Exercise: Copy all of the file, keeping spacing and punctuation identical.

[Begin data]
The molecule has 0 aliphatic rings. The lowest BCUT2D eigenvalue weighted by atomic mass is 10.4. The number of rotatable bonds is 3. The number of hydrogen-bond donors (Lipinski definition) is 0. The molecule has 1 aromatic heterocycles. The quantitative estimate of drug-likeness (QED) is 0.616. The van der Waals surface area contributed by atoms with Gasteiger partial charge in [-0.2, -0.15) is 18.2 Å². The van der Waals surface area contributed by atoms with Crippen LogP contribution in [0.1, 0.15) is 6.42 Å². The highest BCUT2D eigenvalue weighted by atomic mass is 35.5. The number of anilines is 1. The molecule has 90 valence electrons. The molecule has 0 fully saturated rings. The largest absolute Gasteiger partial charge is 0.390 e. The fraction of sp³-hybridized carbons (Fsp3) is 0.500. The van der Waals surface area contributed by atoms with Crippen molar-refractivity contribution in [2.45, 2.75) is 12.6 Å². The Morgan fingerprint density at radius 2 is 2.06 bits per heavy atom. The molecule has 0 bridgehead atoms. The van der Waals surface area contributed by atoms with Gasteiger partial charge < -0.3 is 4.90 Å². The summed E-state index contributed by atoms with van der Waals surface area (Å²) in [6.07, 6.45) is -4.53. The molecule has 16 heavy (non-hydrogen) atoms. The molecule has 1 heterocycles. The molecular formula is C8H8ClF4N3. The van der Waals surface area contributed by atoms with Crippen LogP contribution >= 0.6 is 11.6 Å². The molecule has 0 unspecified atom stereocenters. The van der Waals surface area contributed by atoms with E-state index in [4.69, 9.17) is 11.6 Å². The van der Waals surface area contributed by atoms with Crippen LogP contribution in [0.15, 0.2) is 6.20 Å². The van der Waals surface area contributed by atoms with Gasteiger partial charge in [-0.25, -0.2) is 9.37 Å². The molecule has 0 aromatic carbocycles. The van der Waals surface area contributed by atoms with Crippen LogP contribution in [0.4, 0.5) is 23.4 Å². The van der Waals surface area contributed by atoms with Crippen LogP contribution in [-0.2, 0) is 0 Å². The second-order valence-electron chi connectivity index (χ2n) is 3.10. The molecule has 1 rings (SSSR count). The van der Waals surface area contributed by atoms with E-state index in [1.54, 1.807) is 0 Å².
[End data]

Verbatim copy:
The molecule has 0 aliphatic rings. The lowest BCUT2D eigenvalue weighted by atomic mass is 10.4. The number of rotatable bonds is 3. The number of hydrogen-bond donors (Lipinski definition) is 0. The molecule has 1 aromatic heterocycles. The quantitative estimate of drug-likeness (QED) is 0.616. The van der Waals surface area contributed by atoms with Gasteiger partial charge in [-0.2, -0.15) is 18.2 Å². The van der Waals surface area contributed by atoms with Crippen LogP contribution in [0.1, 0.15) is 6.42 Å². The highest BCUT2D eigenvalue weighted by atomic mass is 35.5. The number of anilines is 1. The molecule has 90 valence electrons. The molecule has 0 fully saturated rings. The largest absolute Gasteiger partial charge is 0.390 e. The fraction of sp³-hybridized carbons (Fsp3) is 0.500. The van der Waals surface area contributed by atoms with Crippen molar-refractivity contribution in [2.45, 2.75) is 12.6 Å². The Morgan fingerprint density at radius 2 is 2.06 bits per heavy atom. The molecule has 0 bridgehead atoms. The van der Waals surface area contributed by atoms with Gasteiger partial charge < -0.3 is 4.90 Å². The summed E-state index contributed by atoms with van der Waals surface area (Å²) in [6.07, 6.45) is -4.53. The molecule has 16 heavy (non-hydrogen) atoms. The molecule has 1 heterocycles. The molecular formula is C8H8ClF4N3. The van der Waals surface area contributed by atoms with Crippen LogP contribution >= 0.6 is 11.6 Å². The molecule has 0 unspecified atom stereocenters. The van der Waals surface area contributed by atoms with E-state index in [4.69, 9.17) is 11.6 Å². The van der Waals surface area contributed by atoms with Crippen LogP contribution in [0.15, 0.2) is 6.20 Å². The van der Waals surface area contributed by atoms with Gasteiger partial charge in [-0.25, -0.2) is 9.37 Å². The molecule has 0 aromatic carbocycles. The van der Waals surface area contributed by atoms with Crippen LogP contribution in [0.4, 0.5) is 23.4 Å². The van der Waals surface area contributed by atoms with Crippen LogP contribution in [-0.2, 0) is 0 Å². The second-order valence-electron chi connectivity index (χ2n) is 3.10. The molecule has 1 rings (SSSR count). The van der Waals surface area contributed by atoms with E-state index in [1.54, 1.807) is 0 Å².